Exactly a year ago today, I wrote rather innocently about my chills of excitement from the dawn of the new awards season. The ship has been hovering for some time, but it just came to shore finally in New York. I remember talking about the National Board of Review and their love for A Most Violent Year, Oscar Isaac, and Jessica Chastain, hoping this praise would be repeated. It was not. I also remember Clint Eastwood winning Best Director for American Sniper, not long before the big bad divide of opinion of the movie, hoping the success would not be repeated. It was. I also mentioned, having not seen so many of these movies, that I did not want to get left behind. I feel just the same right now.
I recall that excitement really kicking into gear last year during the New York Film Critics Circle announcements, I did just today exactly what I did last year which is to put whatever it was I was doing – walking, eating, juggling – behind my fixation on the updates on Twitter: #NYFCC. Last year Patricia Arquette and J.K. Simmons set the early, expected pace and became the most obvious Supporting double-act front-runners / certainties in years. The wins in Lead, Timothy Spall and Marion Cotillard, open a different door leading in a different direction, but it would always come back to Julianne Moore (and Michael Keaton at that point). Keaton of course took Best Actor today with the NY critics for Spotlight, a further curve-ball given he has only been talked about in Support thus far. The door that opened here was the already tedious swinging door of category fraud.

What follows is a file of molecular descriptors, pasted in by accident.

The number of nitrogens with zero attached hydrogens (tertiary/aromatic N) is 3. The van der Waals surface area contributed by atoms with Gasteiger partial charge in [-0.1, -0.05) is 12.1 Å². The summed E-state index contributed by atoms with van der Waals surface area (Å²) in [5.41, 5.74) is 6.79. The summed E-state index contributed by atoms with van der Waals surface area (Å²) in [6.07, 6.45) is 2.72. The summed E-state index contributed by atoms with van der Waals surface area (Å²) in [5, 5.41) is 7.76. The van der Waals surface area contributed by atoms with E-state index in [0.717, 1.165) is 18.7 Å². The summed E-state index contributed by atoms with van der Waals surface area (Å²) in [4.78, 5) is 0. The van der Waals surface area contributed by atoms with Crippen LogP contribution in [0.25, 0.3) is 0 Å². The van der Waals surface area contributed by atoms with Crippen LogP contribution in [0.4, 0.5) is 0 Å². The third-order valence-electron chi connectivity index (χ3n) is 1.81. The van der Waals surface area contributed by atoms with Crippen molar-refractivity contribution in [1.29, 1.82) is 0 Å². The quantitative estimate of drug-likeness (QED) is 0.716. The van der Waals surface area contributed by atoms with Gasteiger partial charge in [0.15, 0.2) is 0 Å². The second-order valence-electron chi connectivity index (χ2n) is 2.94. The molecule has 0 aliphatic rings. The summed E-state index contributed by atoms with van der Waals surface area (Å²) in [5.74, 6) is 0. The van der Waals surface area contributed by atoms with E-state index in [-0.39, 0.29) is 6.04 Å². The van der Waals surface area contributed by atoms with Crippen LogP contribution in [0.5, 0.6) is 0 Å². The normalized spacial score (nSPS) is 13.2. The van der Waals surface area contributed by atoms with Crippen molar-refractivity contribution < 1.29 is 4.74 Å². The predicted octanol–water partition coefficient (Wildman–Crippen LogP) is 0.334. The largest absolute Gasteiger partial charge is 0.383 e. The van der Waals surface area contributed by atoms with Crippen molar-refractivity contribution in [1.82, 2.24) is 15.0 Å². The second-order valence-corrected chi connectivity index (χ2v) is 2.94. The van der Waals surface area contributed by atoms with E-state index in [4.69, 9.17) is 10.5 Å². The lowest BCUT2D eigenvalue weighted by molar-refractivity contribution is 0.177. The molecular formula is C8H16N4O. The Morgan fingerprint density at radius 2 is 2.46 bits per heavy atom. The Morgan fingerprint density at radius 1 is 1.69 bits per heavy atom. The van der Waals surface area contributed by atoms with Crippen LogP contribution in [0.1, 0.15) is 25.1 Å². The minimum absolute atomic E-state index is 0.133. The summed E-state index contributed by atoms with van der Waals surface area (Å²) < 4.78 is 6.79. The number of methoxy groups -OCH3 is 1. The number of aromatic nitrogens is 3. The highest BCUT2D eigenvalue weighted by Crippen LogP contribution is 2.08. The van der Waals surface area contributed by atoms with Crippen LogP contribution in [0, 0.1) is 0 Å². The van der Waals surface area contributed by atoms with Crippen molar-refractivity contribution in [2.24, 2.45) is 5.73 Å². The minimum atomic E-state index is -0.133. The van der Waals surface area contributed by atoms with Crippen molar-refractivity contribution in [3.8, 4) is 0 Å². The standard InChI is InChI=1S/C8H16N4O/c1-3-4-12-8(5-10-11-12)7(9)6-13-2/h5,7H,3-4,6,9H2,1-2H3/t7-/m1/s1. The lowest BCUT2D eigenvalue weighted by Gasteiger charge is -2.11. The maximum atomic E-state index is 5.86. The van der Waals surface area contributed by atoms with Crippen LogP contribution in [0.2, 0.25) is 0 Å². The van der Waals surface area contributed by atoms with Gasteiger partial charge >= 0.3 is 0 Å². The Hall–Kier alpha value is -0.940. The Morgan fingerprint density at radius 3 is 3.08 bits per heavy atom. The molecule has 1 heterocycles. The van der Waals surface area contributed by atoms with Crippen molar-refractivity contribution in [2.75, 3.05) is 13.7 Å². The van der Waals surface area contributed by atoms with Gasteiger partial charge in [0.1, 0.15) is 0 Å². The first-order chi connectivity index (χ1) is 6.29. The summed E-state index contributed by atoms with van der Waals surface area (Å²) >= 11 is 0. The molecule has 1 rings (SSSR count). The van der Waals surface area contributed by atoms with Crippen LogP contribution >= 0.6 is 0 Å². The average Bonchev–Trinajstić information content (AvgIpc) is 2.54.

The same over-suggestive phrase has befallen Alicia Vikander (The Danish Girl) and Rooney Mara (Carol) a couple of moons ago, and that current two-horse Supporting race became temporary as Kristen Stewart won for Clouds of Sils Maria. Note: Don’t try to express any praise and admiration of the rightful success of that generation of actress this season without expecting throw-away comments on category fraud from others. It’s like an annoying boomerang. In the moment I was delighted that these women were competing in abundance, talented young actresses knocking other talented young actresses off their perches. My thought-process was nowhere near indulging in the credibility of the Oscar campaigning methods. But it’s in the post. Bravo to Brie and Saoirse too on that note.
The real flourish though came with the 4 wins for Carol, a film that had a delicate grasp of any kind of contendership. Until now. Like Boyhood and Richard Linklater last time around, Carol and Todd Haynes were considered small-time and perhaps would struggle to keep up with the big guns. I spoke of the movie when it came to Cannes, that the somewhat under-appreciated Haynes is a real solid pick for the Best Director Oscar. Today reassured my somewhat wildcard choice, and I hate predicting this stuff. I tend to predict more with my heart, which is a downfall in this industry game, but it is not a game I intend or expect to win. It still feels euphoric to get some of these wins right, what you want to happen, happens, though I did dwell in similar contentment this time last year. We have a mixed bag again. Let’s see what happens next.
Go check out the full list of winners at Asif’s Blog as he’s been itching to be churning out the posts again.